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Coronavirus. COVID-19. Pandemic. The name matters less than how much reality has changed. Quarantine and social distancing is just one of the many new facets that are impacting my daily life. I hope this turbulent time is brief. But since there is very little I can change, as far as the world and all it’s ails, I’d rather dive into what I can control – my emergency fund.

Emergency Funds Are a Thing

A way to decrease my stress and increase resiliency is by having an emergency fund, because a lump of money would be great right now. Just enough to get me over the big hurdles of unemployment, medical bills, or some other human malady that could be thrown my way.

Before I get into the semantics, I am going to share what I am not going to do. I’m saying a collective no to lamenting about the past and regretting what I didn’t do. I am a ruminator, so this is an important first step. There is no need to beat myself up on how unprepared I was. The world was unprepared for this how can I do better than all the smarties out there?

I do plan to move forward with a cushion aka fat emergency fund. Many experts recommend three to six month wages. However, when I started this fun adulting phase, I started small like $500.

A Name is the Very Best Thing

I opened a separate savings account and named it something fun and relevant to an emergency fund. I called it my Skilled Sailor account. Naming my savings account helped me to see my end goal better. Fancy titles have that power.

Having this separate account made it harder for me to access this slush fund which was the whole point. Legally I can only withdraw from a savings account six times a month. Proof that even the Feds want me to save!

Some folks set up automatic transfers but I haven’t done this…yet. Instead, I pay myself first by setting aside a designated percentage of my income to go to my Skilled Sailor account. I am super nerdy and I get really excited to transfer money over to my Skilled Sailor account. Something about seeing my money grow gets me really excited, its like a good version of gremlin growth.

Cut the Cord

There are very few services I subscribe to but I did have a Netflix, gym, and Direct TV subscription at one point.

Eventually, they didn’t make the cut. Initially, it started with one service. The most expensive subscription was Direct TV, after some dialogue with Mr.BuLL we decided to cut it out of our lives and budget. It was great! We don’t miss it.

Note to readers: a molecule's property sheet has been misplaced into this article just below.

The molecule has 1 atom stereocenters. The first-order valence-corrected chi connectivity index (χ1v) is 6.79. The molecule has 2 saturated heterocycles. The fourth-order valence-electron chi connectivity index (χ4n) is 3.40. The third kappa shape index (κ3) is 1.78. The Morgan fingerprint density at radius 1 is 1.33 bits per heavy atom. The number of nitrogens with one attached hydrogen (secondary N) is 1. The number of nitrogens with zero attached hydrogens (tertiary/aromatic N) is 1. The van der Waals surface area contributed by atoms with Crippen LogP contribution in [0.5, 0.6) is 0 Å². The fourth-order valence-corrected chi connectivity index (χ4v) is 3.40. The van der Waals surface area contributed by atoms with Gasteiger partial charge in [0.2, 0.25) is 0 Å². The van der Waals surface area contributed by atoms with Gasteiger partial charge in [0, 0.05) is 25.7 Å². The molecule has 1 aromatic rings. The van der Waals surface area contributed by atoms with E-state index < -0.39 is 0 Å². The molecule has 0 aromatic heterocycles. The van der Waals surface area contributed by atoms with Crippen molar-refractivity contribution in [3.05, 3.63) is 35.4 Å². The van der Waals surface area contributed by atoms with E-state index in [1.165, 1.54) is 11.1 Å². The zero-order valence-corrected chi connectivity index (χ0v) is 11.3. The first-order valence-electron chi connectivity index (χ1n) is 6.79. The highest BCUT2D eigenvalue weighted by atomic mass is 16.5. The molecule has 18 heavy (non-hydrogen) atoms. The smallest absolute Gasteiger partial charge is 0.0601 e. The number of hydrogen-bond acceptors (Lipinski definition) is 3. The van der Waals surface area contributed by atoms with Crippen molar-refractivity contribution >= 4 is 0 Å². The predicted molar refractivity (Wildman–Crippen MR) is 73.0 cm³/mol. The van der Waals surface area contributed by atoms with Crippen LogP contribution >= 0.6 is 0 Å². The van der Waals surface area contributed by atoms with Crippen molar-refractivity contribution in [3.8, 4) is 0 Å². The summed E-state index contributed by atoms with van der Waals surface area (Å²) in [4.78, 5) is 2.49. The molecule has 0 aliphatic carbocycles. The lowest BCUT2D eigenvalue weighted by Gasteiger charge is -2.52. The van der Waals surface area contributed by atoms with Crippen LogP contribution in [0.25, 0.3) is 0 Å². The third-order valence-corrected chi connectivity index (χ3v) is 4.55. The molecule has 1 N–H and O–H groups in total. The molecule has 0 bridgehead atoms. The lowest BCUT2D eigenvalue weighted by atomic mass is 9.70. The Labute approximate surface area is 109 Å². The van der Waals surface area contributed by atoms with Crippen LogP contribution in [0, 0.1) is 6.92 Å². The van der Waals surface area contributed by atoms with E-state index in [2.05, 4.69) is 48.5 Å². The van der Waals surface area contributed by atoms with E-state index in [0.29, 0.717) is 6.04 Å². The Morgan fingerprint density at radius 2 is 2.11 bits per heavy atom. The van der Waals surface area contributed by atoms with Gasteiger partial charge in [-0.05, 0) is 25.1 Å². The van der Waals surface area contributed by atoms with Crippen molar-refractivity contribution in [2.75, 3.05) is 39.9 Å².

Next we decided to cut Netflix. We did it as a test. If we could go one or two months without missing that service we would keep it canceled. Turns out, we didn’t miss it at all.

The final cut came compliments of the pandemic. When the pandemic started heating up we put our membership on hold. At one point we contacted our gym again and wanted to continue our hold, well they just canceled our membership. Outside of being miffed that we didn’t call it quits, it was for the best. The best for our savings that is!

Go Green, Granny

Sustainable living is one of the many ways I shake the money tree. I am in the slow process of replacing disposable items for reusable products.

I have a large pack of paper towels in my cupboard for YEARS. I have transitioned over to microfiber cloths and they take care of 99% of our spills and messes. If it has anything to do with cleaning a toilet, that is one area I save for my antique paper towels.

We also wash and reuse Ziploc bags, swapped our disposable k-cup for a reusable pod, and use wool dryer balls instead of the chemical laden dryer sheets. As a bonus, I can juggle with the dryer balls!

Emergency Fund Power

I didn’t ask for a pandemic, unemployment, or medical bills. But just because I didn’t ask for it doesn’t mean I shouldn’t prepare for it either. I started small so by the time the next crisis occurred my finances would be one less thing I would have to stress about.

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2 thoughts on “An Emergency Fund Crushes Uncertainty

  1. Heather Marie Somers says:

    Love this! Very smooth and easy read. You make something as boring as savings so fun and interesting to read.

    1. Thank you, Hammy Pants! My writing goal is to make this “heavy” topic fun and sassy. Reading a textbook about personal finances is what makes many (including myself) turn away from the finance world.

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